Uhlenhaut Coupe

1955 Mercedes-Benz 300 SLR Uhlenhaut Coupe

Sold by RM Sotheby’s | Stuttgart, Germany | May 5, 2022

Photo Courtesy of RM Sotheby’s

We rarely feature a car after it sells, but this one sort of snuck up on everybody. The Mercedes-Benz Museum in Stuttgart owned both examples of the “Uhlenhaut” coupe until recently, when they decided to part with one of the two. Why? Who knows. Maybe Daimler is cash-strapped. It’s kind of a weird situation when a well-funded museum decides to do a quick cash grab for a priceless piece of automotive history. Supposedly there were conditions on this private auction, like that the new owner isn’t allowed to re-sell it.

Anyway, a little history. This is not a 300SL Gullwing coupe. The 300 SLR was a full-fendered open-cockpit racing car based on the W196 Formula One car. The SLR was the company’s entry into the World Sportscar Championship. The cars won the Mille Miglia and Targa Florio before the program was quickly shuttered after the 1955 Le Mans disaster.

Meanwhile, motorsport chief Rudolf Uhlenhaut designed a road-going coupe version of the SLR, later dubbed the Uhlhenhaut coupes. Two were built. The engine was a 3.0-liter straight-eight that made about 305 horsepower. This coupe could do 180 mph. In 1955.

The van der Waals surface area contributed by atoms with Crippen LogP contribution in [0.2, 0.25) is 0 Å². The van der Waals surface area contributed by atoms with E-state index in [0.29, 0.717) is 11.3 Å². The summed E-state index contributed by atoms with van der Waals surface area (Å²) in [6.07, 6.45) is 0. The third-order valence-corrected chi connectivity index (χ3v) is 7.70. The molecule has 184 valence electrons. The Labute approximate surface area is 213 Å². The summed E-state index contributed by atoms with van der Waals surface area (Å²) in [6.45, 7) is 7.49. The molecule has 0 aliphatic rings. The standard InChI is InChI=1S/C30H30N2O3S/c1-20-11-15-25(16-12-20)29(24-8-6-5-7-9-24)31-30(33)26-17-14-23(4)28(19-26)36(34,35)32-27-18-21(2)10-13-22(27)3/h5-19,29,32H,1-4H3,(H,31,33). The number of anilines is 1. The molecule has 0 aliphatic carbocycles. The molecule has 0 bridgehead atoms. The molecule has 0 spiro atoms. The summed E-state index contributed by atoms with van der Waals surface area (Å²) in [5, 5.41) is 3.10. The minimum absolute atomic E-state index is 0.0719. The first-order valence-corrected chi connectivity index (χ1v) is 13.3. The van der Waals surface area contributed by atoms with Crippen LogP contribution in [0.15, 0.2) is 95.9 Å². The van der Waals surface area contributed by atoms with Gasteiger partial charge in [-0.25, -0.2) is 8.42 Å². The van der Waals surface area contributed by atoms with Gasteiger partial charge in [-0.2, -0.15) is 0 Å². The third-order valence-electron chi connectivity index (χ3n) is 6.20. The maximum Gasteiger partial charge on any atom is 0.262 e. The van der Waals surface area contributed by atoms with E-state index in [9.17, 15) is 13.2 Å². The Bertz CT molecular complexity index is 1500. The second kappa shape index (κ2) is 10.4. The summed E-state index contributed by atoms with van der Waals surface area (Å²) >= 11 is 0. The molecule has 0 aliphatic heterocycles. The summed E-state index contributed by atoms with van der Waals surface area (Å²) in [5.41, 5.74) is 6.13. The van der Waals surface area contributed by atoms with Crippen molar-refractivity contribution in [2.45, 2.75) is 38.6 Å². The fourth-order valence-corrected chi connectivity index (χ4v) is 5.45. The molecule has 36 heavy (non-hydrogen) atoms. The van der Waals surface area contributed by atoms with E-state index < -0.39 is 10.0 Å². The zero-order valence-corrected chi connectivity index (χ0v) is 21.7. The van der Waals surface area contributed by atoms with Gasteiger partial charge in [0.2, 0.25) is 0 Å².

This one was the second one built and has been owned by Mercedes-Benz since new. It was restored in the 1980s and has been displayed and demonstrated on various occasions over the years. So how did it fare?

Sold: $142,000,000.

Mercedes-Benz 230 N

1937 Mercedes-Benz 230 N Cabriolet A

Offered by Bring a Trailer Auctions | April 30, 2022

Photo – Bring a Trailer Auctions

The Mercedes-Benz W143 launched in 1936 as the 230. The following year, the 230 N (for Normal) was introduced as a short-wheelbase variant of the 230. It actually shared its wheelbase with 1933’s W21 200 model.

The 230 N was only produced for a single year, with approximately 963 built. Like the standard 230, the N is powered by a 2.2-liter M143 inline-six that was rated at 55 horsepower when new.

This car wears Sindelfingen Cabriolet A coachwork, one of a variety of styles offered on the 230 N. The car looks to have been restored, at least in part, over the years. It’s not a classic Benz that crops up often, and bidding on this one ends in just a few days. Click here for more info.

Update: Sold $165,000.

The King of Iraq’s 770K

1930 Mercedes-Benz 770K Four-Door Three-Position Cabriolet by Voll & Ruhrbeck

Offered by Bring a Trailer Auctions | January/February 2022

Photo – Bring a Trailer Auctions

The first comment on this auction was to the effect of “This is BaT at a completely different level.” And they ain’t kidding. The 770K was not only extremely exclusive when new, but also ultra rare. And they trade hands (at least publicly) very infrequently. The W07, which was the first generation of the 770 range, went on sale in 1930, making this an early example, in terms of timing. It would be replaced by the W150 in 1938.